Harriet and Graham have been happily married for twenty year. One day Graham fails to return home and Harriet begins to realise she has been abandoned. This feeling is strengthened when she starts to receive monthly payments from an untraceable source. After five years on her own Harriet begins to see another man and divorces Graham on the grounds of his desertion. Then one evening Harriet returns home to find Graham sitting in a chair, casually reading a book. Her initial relief turns to anger and then to fear when she realises, that if Graham's story is true, she may never trust his sanity again. This complex comedy thriller will grip your attention to the very last page.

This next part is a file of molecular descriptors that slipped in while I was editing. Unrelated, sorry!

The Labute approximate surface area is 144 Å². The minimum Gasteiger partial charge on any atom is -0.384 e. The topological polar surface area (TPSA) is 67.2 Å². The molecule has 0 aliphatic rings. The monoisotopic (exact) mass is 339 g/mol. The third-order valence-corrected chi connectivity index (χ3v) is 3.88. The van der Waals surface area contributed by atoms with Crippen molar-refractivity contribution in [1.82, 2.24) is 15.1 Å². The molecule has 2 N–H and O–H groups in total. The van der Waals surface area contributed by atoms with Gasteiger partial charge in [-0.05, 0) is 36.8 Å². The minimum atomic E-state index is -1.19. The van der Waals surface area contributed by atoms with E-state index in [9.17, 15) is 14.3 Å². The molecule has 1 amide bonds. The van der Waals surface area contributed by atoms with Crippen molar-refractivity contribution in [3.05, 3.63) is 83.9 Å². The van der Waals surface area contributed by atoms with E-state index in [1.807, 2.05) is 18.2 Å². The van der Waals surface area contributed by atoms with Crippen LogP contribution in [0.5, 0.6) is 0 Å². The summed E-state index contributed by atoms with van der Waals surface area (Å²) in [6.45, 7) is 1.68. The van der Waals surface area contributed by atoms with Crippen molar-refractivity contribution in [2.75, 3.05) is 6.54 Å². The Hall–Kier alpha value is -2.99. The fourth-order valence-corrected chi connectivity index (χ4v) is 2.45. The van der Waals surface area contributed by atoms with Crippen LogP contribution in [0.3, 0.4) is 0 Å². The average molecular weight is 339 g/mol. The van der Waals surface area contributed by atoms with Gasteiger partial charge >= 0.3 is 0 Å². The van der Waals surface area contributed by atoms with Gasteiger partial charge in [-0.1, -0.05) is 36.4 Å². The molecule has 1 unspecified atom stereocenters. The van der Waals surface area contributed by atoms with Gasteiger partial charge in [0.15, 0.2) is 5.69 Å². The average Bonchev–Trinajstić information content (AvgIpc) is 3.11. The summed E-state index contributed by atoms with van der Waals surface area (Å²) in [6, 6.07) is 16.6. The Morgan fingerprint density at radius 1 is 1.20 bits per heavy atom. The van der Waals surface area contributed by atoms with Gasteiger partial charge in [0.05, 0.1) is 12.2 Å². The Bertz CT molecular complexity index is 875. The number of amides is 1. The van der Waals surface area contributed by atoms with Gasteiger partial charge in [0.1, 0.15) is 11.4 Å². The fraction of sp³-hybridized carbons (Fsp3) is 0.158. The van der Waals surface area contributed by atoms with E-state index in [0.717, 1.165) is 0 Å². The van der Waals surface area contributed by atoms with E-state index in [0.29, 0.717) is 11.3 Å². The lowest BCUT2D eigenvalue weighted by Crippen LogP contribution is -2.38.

Henry Cecil, known to many as His Honour Judge H.C. Leon, MC, was a High Court judge as well as a famous author. He wrote during the three-week-long family holidays which were usually spent in comfortable hotels in Britain. He would sit in a deck chair in a sunny garden, exercise book on lap and pen in hand, writing from 10 am to 1pm, then again from 2.30 to 4 pm each day. His writing career is attributed to his Second World War experiences. Sailing around the Cape on a 'dry' troop ship on the way to Cairo, the colonel asked his adjutant (Cecil) to tell stories to keep the officers' minds off alcohol. The stories were so popular that they became a regular feature, and formed the basis of his first collection, 'Full Circle', published in 1948. Thereafter, the legal year, his impressions at court, or at other official functions, as well as dinners at the Savoy Grill or at his club, the Garrick, all provided material for his considerable brain power. Many of his stories were made into films or plays - notably 'Brothers-in-Law' and 'Alibi for a Judge'. These and other books have also provided a stimulus for those wishing to take up law as a career. They are a delight for those who look for authenticity in the most aptly described British characters. Cecil died in May 1976, still at the height of his mental powers.